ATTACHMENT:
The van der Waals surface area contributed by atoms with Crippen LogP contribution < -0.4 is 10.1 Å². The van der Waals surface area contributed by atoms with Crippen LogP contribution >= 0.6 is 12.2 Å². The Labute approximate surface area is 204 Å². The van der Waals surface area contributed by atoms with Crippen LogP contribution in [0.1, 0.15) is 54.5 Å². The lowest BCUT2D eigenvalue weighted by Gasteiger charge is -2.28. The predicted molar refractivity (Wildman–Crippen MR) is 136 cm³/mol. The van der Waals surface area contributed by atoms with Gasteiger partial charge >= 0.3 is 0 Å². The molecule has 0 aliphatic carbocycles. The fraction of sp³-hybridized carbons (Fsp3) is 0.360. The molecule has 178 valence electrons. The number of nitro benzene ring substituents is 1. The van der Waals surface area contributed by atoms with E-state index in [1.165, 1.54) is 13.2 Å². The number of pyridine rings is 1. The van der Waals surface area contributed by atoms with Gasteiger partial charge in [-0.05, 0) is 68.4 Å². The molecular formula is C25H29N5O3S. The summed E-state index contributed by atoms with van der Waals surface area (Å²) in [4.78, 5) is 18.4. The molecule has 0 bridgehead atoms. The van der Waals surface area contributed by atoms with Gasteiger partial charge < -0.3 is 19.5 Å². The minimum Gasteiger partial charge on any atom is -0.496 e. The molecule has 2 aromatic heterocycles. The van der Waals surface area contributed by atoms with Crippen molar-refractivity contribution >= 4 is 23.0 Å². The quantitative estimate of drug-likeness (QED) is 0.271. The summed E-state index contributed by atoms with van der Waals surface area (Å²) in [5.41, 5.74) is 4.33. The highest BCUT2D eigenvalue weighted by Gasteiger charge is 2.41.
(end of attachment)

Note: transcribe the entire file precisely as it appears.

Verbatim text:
The van der Waals surface area contributed by atoms with Crippen LogP contribution < -0.4 is 10.1 Å². The van der Waals surface area contributed by atoms with Crippen LogP contribution >= 0.6 is 12.2 Å². The Labute approximate surface area is 204 Å². The van der Waals surface area contributed by atoms with Crippen LogP contribution in [0.1, 0.15) is 54.5 Å². The lowest BCUT2D eigenvalue weighted by Gasteiger charge is -2.28. The predicted molar refractivity (Wildman–Crippen MR) is 136 cm³/mol. The van der Waals surface area contributed by atoms with Gasteiger partial charge >= 0.3 is 0 Å². The molecule has 0 aliphatic carbocycles. The fraction of sp³-hybridized carbons (Fsp3) is 0.360. The molecule has 178 valence electrons. The number of nitro benzene ring substituents is 1. The van der Waals surface area contributed by atoms with E-state index in [1.165, 1.54) is 13.2 Å². The number of pyridine rings is 1. The van der Waals surface area contributed by atoms with Gasteiger partial charge in [-0.05, 0) is 68.4 Å². The molecular formula is C25H29N5O3S. The summed E-state index contributed by atoms with van der Waals surface area (Å²) in [4.78, 5) is 18.4. The molecule has 0 bridgehead atoms. The van der Waals surface area contributed by atoms with Gasteiger partial charge < -0.3 is 19.5 Å². The minimum Gasteiger partial charge on any atom is -0.496 e. The molecule has 2 aromatic heterocycles. The van der Waals surface area contributed by atoms with Crippen molar-refractivity contribution >= 4 is 23.0 Å². The quantitative estimate of drug-likeness (QED) is 0.271. The summed E-state index contributed by atoms with van der Waals surface area (Å²) in [5.41, 5.74) is 4.33. The highest BCUT2D eigenvalue weighted by Gasteiger charge is 2.41.